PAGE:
Their target demographic (namely, the millions of people who play League of Legends) is a vastly different audience to the average board gamer. For one thing, (and I don't have any facts to back this up), I suspect it skews MUCH younger. $75 is a lot to pay for a new video game, never mind for those who have devoted a lot of time to a free video game.

Riot knows this, and have to price their board game accordingly to appeal to people with a much lower income, without compromising on the quality of their brand.

Secondly, let's be honest, from a purely manufacturing point of view (discounting opportunity or RnD cost) they could charge less and still make a profit on a game with this distribution size. It's a very different consideration when it comes to Kickstarters and indie projects.

My gut feel is that this isn't purely a cynical move to increase their playerbase. I mean, it's League of Legends. The boardgame community is going to do nothing to their numbers. They're a studio with more talent/capital than output, so this feels like a passion project to strengthen their brand.

Big publishers like FFG could follow suit, but it wouldn't make business sense. The board game community ultimately sets the price of what they're willing to pay, and while products like Mechs vs Minions definitely shake that up a bit, I don't think it's going to ultimately amount to grand sweeping changes.
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Teik Chooi Oh
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Reading comments in LoL forums, quite a few fans already seem keen to get the board game. So considering they have 100 million fans, 0.1% interested would still mean 30,000 print run is way too small...
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Colin Nordstrom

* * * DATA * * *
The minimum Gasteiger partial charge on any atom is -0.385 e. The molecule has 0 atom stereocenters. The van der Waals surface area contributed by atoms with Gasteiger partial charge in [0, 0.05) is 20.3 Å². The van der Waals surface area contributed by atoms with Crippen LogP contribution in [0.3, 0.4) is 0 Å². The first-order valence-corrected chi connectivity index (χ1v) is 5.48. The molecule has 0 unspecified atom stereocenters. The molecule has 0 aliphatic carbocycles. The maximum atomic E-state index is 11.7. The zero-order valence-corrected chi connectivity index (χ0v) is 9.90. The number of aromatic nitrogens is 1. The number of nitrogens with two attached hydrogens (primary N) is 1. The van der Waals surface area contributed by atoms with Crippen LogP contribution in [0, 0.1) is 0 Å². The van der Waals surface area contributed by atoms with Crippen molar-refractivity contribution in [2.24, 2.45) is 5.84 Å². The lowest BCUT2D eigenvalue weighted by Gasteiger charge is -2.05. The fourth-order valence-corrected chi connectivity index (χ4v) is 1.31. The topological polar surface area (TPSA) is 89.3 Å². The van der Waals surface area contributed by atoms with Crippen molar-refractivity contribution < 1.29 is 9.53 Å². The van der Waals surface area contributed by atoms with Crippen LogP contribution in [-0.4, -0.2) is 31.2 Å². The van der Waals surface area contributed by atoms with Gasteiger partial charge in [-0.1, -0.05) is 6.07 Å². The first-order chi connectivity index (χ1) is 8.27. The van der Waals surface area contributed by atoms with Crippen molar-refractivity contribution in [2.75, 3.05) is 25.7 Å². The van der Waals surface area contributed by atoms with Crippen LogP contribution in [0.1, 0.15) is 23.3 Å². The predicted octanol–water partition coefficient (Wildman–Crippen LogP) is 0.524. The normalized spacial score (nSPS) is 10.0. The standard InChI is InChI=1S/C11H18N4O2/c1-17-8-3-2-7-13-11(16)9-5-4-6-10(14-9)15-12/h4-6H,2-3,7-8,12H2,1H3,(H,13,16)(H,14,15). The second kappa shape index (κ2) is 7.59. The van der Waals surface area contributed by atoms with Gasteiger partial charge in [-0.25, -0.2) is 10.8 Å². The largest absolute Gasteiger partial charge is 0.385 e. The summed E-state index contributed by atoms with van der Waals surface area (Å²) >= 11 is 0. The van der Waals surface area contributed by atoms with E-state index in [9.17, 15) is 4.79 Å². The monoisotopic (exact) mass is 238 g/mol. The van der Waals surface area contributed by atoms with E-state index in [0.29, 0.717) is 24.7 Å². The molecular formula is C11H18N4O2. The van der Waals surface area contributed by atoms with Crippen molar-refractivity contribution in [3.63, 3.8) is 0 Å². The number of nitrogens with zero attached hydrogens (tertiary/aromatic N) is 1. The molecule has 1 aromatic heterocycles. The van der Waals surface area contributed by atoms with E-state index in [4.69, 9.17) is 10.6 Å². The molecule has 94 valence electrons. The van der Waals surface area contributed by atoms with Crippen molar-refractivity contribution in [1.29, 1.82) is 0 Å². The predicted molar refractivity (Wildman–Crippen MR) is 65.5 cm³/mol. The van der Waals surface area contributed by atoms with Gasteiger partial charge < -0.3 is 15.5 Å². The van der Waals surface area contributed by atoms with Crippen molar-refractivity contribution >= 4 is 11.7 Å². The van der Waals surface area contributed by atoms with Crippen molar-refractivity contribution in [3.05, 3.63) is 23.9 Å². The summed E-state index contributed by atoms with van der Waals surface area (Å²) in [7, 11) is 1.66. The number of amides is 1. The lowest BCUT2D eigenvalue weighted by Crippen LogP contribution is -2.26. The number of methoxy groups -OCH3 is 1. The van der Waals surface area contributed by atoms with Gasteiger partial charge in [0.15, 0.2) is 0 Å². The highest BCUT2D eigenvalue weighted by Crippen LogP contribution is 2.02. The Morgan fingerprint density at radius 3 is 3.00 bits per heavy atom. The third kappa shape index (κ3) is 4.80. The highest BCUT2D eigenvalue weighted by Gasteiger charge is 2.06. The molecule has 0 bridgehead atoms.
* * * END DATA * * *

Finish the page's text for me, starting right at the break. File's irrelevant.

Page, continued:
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Passion project for the internal people of the company; marketing ploy to diversify their brand. Could be a little bit of both, but I'm still unsure what Riot has to gain from putting this game out there. This game is not being targeted at the boardgame community. Yes boardgamers play video games but come on, most don't. Do videogamers play board games? Yes, some do, but a lot lower percentage than the former group. Diehard young video gamers (those in the 16-25 demographic) would never be caught playing a board game.

Seems like, excluding some future expansion material, this will be Riot's one foray into the boardgame world. If that's a love letter, then so be it. If it turns out to be a great game, then kudos to the company and the designers.
 
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Colin Nordstrom
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One thing that also hasn't been stated here is that Tencent, one of China's largest tech companies, has majority stake in Riot Games. Think that might make a difference in how much printing would cost?
 
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Colin Nordstrom
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Whoops, that is kind of a major detail. Riot is probably producing MvM for $20/unit at a 30,000 print run. You guys are right, but not because of what was said above. I knew there was something more than selling direct to consumers. Goes to show, if you want to make a killing in business forge the best partnerships.
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Jason Speicher
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polygon article made it seem like they used Panda for this.
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WD Yoga
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According to this official account, 15K copies will be available in October and another 15K in December.

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Tomáš Sládek
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evidence wrote:
Diehard young video gamers (those in the 16-25 demographic) would never be caught playing a board


I don't get this sentiment. Granted, I'm just shy of that range now, but I played boardgames alongside videogames since I was 14 or so and someone showed me Bang! and Carcassonne. To me they're ideal complements. And I know a lot of people of my age who would think the same, and no-one who would flat out despise board games while lovign video games. Maybe the teenagers of today are different, but why would they be? Both types of games have not changed much since the 00s...